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Second Life: Japanese Haiku in Translation — “some sleep”

Welcome to Second Life: Japanese Haiku in Translation, a weekly look at haiku from the source, and how it might be brought to us.

 

 

I’d borrow them and get some sleep — that scarecrow’s sleeves; nighttime frost

借りて寝ん案山子の袖や夜半の霜

karite nen kakashi no sode ya yowa no shimo

(Bashō 芭蕉)

 

This poem creates suspense by first referring to something that is not immediately identified. In the original the confusion is even greater, as the Japanese language has no true pronouns and normally doesn’t use words such as the “them” in the translation — especially in the compressed haiku style where the rule is to omit anything that can be understood from the context.

A word-for-word equivalent may be:

having-borrowed I’d sleep / scarecrow-sleeves [cutting word] / midnight-frost

The season word is frost (shimo), associated with winter.

Second Life: Japanese Haiku in Translation is presented by Dan Bornstein, a language specialist in Japanese and a writer of fiction, poetry, and essays. His work in English has appeared, among other places, in Daily Science Fiction and Star*Line, and is also included in the 2022 Dwarf Stars anthology. He lived in Japan for eight years (four in Kyoto, four in Tokyo). He regularly posts short prose and haiku poetry on his bilingual English/Hebrew website.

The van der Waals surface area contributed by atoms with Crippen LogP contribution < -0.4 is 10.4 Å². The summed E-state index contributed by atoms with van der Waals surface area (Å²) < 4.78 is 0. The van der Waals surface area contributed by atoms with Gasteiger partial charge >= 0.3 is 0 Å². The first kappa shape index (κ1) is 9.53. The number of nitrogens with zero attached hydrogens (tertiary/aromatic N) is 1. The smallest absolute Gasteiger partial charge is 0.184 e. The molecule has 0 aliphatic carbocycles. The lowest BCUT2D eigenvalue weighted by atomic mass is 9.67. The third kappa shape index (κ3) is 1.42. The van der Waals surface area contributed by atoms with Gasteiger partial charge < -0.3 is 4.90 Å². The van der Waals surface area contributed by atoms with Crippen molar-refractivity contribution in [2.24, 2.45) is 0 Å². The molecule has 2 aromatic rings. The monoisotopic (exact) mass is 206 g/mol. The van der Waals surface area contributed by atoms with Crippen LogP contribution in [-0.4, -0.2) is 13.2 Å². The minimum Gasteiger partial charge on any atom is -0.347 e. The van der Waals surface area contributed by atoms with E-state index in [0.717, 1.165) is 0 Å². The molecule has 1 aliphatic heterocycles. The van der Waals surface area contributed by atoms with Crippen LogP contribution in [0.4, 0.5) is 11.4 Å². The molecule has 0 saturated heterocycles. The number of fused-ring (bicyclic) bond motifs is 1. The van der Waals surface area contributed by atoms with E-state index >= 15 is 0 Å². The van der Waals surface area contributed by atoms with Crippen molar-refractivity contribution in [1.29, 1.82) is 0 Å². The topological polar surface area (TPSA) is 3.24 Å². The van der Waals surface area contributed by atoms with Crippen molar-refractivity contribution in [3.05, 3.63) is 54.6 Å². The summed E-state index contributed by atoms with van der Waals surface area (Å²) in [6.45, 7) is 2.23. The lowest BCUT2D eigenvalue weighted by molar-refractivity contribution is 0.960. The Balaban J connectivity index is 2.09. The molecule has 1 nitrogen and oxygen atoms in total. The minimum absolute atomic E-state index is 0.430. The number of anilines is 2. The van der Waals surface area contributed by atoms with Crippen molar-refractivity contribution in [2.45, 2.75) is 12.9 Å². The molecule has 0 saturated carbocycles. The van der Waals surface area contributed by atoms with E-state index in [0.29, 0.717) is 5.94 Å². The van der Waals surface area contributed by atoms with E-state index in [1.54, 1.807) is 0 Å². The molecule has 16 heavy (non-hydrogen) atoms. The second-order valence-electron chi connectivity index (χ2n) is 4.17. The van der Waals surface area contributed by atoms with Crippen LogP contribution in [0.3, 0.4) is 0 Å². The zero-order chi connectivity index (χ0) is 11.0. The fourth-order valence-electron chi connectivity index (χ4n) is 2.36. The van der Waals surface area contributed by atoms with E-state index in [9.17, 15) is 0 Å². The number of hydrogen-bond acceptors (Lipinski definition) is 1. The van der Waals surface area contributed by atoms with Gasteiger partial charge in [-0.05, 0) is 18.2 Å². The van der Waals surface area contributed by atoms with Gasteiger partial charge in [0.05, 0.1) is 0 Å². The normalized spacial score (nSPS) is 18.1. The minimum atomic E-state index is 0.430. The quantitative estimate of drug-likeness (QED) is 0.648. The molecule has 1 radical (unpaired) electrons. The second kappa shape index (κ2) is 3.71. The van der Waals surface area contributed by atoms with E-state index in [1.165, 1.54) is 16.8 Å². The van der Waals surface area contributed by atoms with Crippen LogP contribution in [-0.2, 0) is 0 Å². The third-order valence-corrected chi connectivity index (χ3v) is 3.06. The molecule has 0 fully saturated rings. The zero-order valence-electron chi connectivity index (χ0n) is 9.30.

This Post Has 17 Comments

  1. Also from Fabian Bowers Classic Tradition of Haiku (Dover Thrift Editions)
    kokoro koko ni / naki na nakanu ka / hototogisu (Ihara Saikaku
    Is my mind elsewhere? / or has it simply / not sung ? OR
    Here the mind ? / empty not within? / hototogisu

  2. Yet another translation, this one by Asataro Miyamori, from a book, “Classic Haiku: An Anthology of Poems by Basho and His Followers” (Dover Publications, 2002):